It is time for Islamic investment funds to start offering some real value addition to investors beyond just Shariah compliancy. Islamic investing so far has by and large been concerned with assurance of Shariah compliancy by screening out forbidden activities (such as gambling, interest-based financial services, liquor, pork and adult entertainment); it also excludes some other activities deemed undesirable for social responsibility or political correctness (like tobacco and arms).
In addition, it also ensures that balance sheets of the companies chosen are in compliance with Shariah. There is, however, a growing need for a detailed set of rules and regulations to be developed to categorise Islamic investment funds into merely Shariah-compliant and purely Islamic funds.
As a starting point in this direction, a fund may be called a Shariah-compliant fund if:
1. It does not invest in the companies involved in production, distribution, marketing and sale of Shariah repugnant goods and services; and
2. It does not get involved in Shariah-repugnant activities to conduct its finances (both in raising and deploying funds).
A fund may be categorised as an Islamic fund if:
1. It is Shariah-compliant in its product offering and in terms of its finances and operations, and;
2. It promotes any or all of the broader objectives of Shariah, which include promotion of the well-being of all mankind in terms of safeguarding faith, life and self-esteem, intellect and human capital, and posterity and wealth.
The term Islamic Shariah funds industry can be used for both Shariah-compliant and Islamic funds.
While a Shariah-compliant fund may not take a political view on its investments, it is important that an Islamic fund ensures that its investment strategy promotes at least one of the objectives of Shariah.
Thus, prohibition of investing in companies that support movements and ideologies against Islam and Muslims may fall under screening of Islamic funds. On a company level, while a stock like Starbucks Corp can be included in a Shariah-compliant fund (if it comes out of the chosen Shariah screens successfully), it must not be included in the portfolio of an Islamic fund, because Starbucks publicly supports an ideology blameworthy for the killing of innocent people including women and children in the West Bank and Palestine.
It is also important for the Islamic financial services industry to start taking a view on the Islamicity of the fund manager.
After all, if an ethical fund manager is not committed to the ethical values, its credibility as an ethical fund manager must be questioned. Similarly, an Islamic fund manager must demonstrate its full commitment to the objectives of Shariah (as outlined above).
The above proposals are not meant to bring a hostile investing culture in the Islamic Shariah funds industry; rather they simply point to the need for developing this industry on the pattern of investors activism.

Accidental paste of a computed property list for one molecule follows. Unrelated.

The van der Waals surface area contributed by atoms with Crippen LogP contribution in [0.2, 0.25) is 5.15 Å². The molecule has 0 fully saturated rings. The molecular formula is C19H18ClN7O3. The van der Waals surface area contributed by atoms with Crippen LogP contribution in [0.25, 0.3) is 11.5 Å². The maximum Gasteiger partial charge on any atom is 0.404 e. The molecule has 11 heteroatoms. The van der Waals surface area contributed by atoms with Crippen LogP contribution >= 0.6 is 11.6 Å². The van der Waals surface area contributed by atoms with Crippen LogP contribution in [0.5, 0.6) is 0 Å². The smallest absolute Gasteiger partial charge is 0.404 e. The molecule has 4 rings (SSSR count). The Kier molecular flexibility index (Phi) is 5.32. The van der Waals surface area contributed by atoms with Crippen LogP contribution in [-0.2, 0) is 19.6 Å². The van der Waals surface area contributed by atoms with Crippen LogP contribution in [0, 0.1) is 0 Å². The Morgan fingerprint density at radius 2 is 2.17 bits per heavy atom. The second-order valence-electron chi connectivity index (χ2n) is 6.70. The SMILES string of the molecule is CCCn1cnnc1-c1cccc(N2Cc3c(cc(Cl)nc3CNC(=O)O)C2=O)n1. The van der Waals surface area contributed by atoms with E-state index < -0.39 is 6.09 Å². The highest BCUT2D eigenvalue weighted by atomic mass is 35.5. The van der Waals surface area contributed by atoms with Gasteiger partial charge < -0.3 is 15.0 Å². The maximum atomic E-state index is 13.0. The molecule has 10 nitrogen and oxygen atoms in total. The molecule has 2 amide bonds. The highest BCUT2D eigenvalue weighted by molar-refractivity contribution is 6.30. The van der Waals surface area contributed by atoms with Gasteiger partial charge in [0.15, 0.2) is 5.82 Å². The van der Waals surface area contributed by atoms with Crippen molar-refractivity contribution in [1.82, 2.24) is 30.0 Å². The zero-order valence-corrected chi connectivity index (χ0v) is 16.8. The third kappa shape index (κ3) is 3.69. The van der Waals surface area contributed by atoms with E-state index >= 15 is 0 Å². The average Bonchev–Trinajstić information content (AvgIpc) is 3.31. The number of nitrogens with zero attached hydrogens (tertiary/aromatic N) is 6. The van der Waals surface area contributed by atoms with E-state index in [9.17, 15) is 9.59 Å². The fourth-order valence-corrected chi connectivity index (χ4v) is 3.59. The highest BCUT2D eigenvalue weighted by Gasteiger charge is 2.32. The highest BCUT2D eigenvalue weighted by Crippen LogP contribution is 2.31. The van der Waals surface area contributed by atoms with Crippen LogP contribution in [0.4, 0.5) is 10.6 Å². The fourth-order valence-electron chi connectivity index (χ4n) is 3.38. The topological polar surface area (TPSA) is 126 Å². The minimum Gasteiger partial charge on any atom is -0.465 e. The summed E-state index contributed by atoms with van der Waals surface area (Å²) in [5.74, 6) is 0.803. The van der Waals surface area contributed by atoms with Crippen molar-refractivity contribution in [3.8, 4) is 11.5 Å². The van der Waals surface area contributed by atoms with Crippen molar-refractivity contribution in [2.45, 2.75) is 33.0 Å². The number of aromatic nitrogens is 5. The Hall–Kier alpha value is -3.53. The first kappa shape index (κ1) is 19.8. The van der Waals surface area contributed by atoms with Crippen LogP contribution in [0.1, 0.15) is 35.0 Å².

This is important for the very sustainability of the Islamic financial services industry as a whole.
It is also important to emphasise that the proposed Islamic Shariah funds industry should not be a platform for political Islam. What is being suggested here is that the Islamic fund managers must accommodate the Islamic political views in their investment strategies and processes to win business from the Shariah sensitive investors who have strong political views on some international issues and phenomena that are deemed anti-Islamic.
One may like to argue that this will help the radical Islamic movements. On the contrary, this will provide the Shariah sensitive Islamic investors an opportunity to express their preferences in financial markets to influence some of the phenomena and activities in light of their faith and political views.
At this early stage of development of Islamic banking and finance, it is absolutely important that the Islamic Shariah funds industry remains completely independent of the political movements and parties. Failing to do so may adversely affect the industry in its infancy.
It is critical that the Islamic financial services industry enjoys government support and patronage, in the absence of which it will be almost impossible for it to grow substantially.
Although Islamic banking and finance is a demand-driven phenomenon, it has taken off only in those countries where the governments have supported and promoted it. Malaysia provides the best example in this respect. Needless to say, that the future of Islamic Shariah fund industry and Islamic banking and finance as a whole relies on the government support.
Therefore, the non-political nature of Islamic banking and finance must be retained and further developed. Furthermore, it is definitely the right time to start looking into creating alliances with the Western ethical and socially responsible investments movements to learn effective tools of investors activism and shareholders advocacy in the Islamic Shariah funds industry.
Combining the Shariah principles articulated hitherto as well as garnering the support of governments and alliances with ethical movements will lead to a dynamic and vibrant Islamic funds industry.